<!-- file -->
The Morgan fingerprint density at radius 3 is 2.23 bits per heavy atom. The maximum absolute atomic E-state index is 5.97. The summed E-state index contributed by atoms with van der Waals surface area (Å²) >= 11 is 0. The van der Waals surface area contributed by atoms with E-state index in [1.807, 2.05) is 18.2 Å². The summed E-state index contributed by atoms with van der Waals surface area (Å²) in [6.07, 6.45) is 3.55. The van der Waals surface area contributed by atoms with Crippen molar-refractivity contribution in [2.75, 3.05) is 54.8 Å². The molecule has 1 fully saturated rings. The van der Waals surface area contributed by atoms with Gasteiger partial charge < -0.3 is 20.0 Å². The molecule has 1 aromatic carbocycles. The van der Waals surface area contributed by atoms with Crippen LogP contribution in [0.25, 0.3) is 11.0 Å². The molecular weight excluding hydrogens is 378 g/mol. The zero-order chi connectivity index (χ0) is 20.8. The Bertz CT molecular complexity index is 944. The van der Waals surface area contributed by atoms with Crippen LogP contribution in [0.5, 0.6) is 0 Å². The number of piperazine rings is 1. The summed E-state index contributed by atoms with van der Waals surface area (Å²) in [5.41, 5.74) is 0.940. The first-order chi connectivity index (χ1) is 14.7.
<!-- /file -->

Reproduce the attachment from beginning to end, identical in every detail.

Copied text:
The Morgan fingerprint density at radius 3 is 2.23 bits per heavy atom. The maximum absolute atomic E-state index is 5.97. The summed E-state index contributed by atoms with van der Waals surface area (Å²) >= 11 is 0. The van der Waals surface area contributed by atoms with E-state index in [1.807, 2.05) is 18.2 Å². The summed E-state index contributed by atoms with van der Waals surface area (Å²) in [6.07, 6.45) is 3.55. The van der Waals surface area contributed by atoms with Crippen molar-refractivity contribution in [2.75, 3.05) is 54.8 Å². The molecule has 1 fully saturated rings. The van der Waals surface area contributed by atoms with Gasteiger partial charge < -0.3 is 20.0 Å². The molecule has 1 aromatic carbocycles. The van der Waals surface area contributed by atoms with Crippen LogP contribution in [0.25, 0.3) is 11.0 Å². The molecular weight excluding hydrogens is 378 g/mol. The zero-order chi connectivity index (χ0) is 20.8. The Bertz CT molecular complexity index is 944. The van der Waals surface area contributed by atoms with Crippen LogP contribution in [0.5, 0.6) is 0 Å². The number of piperazine rings is 1. The summed E-state index contributed by atoms with van der Waals surface area (Å²) in [5.41, 5.74) is 0.940. The first-order chi connectivity index (χ1) is 14.7.